The Greens would push to ban corporate and property developer donations to political parties if they achieved balance-of-power status again after October's poll.
Donations from property developers - chief among the Greens' concerns - continue to be made to both ACT Labor and the Canberra Liberals this year.
Such donations would be expressly forbidden in the Greens' policy, mirroring a ban in effect in NSW since 2009.
They also want to stop parties taking money from any other corporation or organisation, saying it would return the ACT to a 2012-2014 regime that allowed donations only from individuals listed as residents on the electoral role.
Donations from individuals would be capped at $5000 in the Greens' policy, something that would directly affect the party, which had at least three people give more than that amount last financial year.
A more immediate and comprehensive disclosure of donations should also be made available, the Greens say.
Greens candidate for Ginninderra Indra Esguerra said she hoped the reforms would be part of any balance-of-power deal with Labor, should it occur.
"We managed to have it in 2012, it was a completely workable system," she said.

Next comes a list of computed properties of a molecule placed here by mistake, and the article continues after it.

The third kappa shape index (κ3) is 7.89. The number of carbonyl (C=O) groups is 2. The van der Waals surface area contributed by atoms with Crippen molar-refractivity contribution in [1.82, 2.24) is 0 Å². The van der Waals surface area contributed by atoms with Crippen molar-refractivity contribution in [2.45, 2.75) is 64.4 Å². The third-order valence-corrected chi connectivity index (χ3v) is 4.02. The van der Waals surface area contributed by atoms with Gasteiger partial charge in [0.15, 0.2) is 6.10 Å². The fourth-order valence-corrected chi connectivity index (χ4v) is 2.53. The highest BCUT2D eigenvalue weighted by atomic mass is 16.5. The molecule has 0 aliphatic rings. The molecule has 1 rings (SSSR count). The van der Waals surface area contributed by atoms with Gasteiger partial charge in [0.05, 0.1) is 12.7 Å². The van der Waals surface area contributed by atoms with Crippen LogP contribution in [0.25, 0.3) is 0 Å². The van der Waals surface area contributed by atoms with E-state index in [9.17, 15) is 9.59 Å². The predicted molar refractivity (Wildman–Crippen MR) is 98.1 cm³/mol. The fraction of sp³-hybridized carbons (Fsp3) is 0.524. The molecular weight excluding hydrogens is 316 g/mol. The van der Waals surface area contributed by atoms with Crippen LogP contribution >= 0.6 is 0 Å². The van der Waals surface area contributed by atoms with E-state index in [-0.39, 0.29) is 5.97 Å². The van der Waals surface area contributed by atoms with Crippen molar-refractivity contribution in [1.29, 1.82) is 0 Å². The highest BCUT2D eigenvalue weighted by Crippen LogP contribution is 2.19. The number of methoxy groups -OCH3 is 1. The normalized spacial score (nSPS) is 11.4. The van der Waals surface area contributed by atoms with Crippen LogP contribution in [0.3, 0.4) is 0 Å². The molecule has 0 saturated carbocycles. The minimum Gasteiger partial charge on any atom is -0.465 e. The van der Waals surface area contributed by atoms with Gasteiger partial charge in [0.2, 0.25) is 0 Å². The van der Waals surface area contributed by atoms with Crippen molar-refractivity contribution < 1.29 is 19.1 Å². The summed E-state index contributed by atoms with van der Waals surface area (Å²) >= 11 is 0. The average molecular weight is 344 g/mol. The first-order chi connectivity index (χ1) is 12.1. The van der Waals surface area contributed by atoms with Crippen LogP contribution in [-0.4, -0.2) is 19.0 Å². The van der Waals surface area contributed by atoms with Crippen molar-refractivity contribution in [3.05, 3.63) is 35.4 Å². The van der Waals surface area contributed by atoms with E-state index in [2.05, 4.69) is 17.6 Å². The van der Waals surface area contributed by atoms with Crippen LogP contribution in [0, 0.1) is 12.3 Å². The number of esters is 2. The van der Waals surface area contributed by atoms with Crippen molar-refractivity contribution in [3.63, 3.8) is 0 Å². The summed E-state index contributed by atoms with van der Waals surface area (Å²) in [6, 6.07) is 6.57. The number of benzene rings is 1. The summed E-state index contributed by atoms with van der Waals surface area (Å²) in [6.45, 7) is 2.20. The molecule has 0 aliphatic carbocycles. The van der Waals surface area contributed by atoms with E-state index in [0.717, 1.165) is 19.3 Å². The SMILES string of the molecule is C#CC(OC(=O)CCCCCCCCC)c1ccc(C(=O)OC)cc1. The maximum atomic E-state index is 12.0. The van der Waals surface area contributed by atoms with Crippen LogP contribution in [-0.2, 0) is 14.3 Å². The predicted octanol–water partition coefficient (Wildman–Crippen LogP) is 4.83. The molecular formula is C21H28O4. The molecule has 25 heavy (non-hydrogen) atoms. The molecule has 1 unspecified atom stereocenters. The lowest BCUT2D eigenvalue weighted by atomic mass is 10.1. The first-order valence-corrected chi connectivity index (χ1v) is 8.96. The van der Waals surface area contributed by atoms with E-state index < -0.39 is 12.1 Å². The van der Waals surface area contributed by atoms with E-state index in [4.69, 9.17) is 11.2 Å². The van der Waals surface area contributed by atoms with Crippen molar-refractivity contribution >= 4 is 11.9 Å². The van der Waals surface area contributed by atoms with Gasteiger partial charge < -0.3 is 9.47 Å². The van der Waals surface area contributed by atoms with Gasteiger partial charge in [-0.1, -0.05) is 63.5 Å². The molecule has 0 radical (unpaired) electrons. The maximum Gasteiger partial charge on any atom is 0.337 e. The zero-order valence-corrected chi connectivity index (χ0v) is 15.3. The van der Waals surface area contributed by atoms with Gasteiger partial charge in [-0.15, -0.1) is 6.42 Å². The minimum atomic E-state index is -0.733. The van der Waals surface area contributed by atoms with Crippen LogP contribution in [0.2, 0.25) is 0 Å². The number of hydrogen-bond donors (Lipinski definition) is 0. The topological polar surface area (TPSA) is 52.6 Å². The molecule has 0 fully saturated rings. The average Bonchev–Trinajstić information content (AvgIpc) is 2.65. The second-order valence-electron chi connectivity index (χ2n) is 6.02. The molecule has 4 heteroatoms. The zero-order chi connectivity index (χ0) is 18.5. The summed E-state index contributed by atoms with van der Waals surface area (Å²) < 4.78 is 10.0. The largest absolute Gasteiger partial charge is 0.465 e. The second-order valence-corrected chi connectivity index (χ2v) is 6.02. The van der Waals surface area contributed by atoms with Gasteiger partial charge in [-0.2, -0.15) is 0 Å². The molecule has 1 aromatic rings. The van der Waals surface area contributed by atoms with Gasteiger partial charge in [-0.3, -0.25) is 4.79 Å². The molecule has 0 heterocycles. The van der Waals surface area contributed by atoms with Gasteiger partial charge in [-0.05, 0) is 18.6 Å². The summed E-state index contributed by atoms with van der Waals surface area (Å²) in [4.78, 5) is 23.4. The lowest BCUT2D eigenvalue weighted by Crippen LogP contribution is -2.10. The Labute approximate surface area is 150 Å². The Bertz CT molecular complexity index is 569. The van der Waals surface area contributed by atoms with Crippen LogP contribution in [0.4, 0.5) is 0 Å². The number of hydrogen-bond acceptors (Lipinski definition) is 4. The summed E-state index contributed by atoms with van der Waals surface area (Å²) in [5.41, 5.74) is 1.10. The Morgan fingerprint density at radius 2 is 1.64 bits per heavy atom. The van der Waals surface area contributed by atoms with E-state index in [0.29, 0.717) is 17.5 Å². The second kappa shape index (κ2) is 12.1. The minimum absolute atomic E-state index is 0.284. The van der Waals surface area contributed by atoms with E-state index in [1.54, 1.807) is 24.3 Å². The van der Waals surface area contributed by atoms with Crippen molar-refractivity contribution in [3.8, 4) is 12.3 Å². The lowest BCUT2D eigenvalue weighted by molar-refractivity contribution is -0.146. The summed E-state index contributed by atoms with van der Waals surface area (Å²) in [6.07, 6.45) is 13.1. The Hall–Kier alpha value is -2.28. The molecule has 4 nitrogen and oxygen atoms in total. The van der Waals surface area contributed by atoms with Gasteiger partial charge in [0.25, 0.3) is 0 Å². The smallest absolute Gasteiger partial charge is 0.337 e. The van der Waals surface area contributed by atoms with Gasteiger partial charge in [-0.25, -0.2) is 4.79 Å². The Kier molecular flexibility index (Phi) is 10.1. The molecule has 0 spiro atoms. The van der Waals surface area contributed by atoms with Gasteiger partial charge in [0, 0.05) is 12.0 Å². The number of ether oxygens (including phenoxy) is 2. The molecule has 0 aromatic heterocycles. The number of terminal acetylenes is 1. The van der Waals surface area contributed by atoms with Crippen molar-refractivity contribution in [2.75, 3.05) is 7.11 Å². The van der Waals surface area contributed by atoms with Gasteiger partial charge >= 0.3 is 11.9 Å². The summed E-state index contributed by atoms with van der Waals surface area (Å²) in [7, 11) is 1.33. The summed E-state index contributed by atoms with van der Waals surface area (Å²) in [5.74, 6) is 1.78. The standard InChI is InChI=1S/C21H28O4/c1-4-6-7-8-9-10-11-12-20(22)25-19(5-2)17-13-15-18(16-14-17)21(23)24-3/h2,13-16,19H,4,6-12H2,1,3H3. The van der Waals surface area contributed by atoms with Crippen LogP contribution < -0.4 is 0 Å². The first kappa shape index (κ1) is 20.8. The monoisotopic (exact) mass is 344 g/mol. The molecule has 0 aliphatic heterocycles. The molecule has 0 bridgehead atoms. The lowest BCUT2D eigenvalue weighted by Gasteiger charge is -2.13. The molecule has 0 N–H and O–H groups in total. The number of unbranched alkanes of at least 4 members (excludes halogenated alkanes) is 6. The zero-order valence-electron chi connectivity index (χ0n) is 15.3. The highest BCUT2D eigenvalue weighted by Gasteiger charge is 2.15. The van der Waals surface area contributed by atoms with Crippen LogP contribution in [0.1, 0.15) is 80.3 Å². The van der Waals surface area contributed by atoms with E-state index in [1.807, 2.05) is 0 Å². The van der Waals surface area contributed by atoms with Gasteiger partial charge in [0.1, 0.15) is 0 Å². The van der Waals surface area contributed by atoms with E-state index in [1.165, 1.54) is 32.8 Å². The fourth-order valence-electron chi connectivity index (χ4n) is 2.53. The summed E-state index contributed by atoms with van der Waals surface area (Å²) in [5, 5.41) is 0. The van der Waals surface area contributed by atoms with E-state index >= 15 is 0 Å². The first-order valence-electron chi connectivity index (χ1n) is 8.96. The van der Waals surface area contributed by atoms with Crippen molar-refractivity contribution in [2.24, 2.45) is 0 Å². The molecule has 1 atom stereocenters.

"People are getting a little bit wary of the developer donations, I think it would be easier to stand up with a clear conscience and say we don't take developer donations."
At least seven property developers have purchased special memberships with the ACT Labor party in the past 12 months, giving them discounted access to fundraising events.
The Canberra Liberals have taken thousands of dollars in donations from property developers, including a number based in Sydney, but deny transferring any of the money back to the NSW branch.
Within the last two weeks, a donation of $1000 was made from Woodhaven Investments Pty Ltd, a local developer.
In 2014, the government scrapped its $10,000 cap on donations and quadrupled the amount of public money paid to candidates after each election, from $2 a vote to $8 a vote.
Ms Esguerra said the Greens' reforms would ensure that money did not buy influence in the ACT Legislative Assembly.
"Property developers do not give hundreds of thousands of dollars to political parties for fun, they do it because it's worth their while," she said.
The Greens currently have a donations reference group which assesses individual donations. Any that is deemed to be inappropriate is rejected.
The vast majority of their donations are from individuals.
"We need to avoid the US presidential style system, where the most connected candidate wins," Ms Esguerra said.
She said the current reporting regime created a delay between the donation and its entry on the public register.
"It means there's a lag, so I think what we need is a system where people can see within a few weeks where there's been a donation," Ms Esguerra said.
At their campaign launch last month, the Greens also pledged to push for an ACT-style anti-corruption body, similar to NSW's Independent Commission Against Corruption.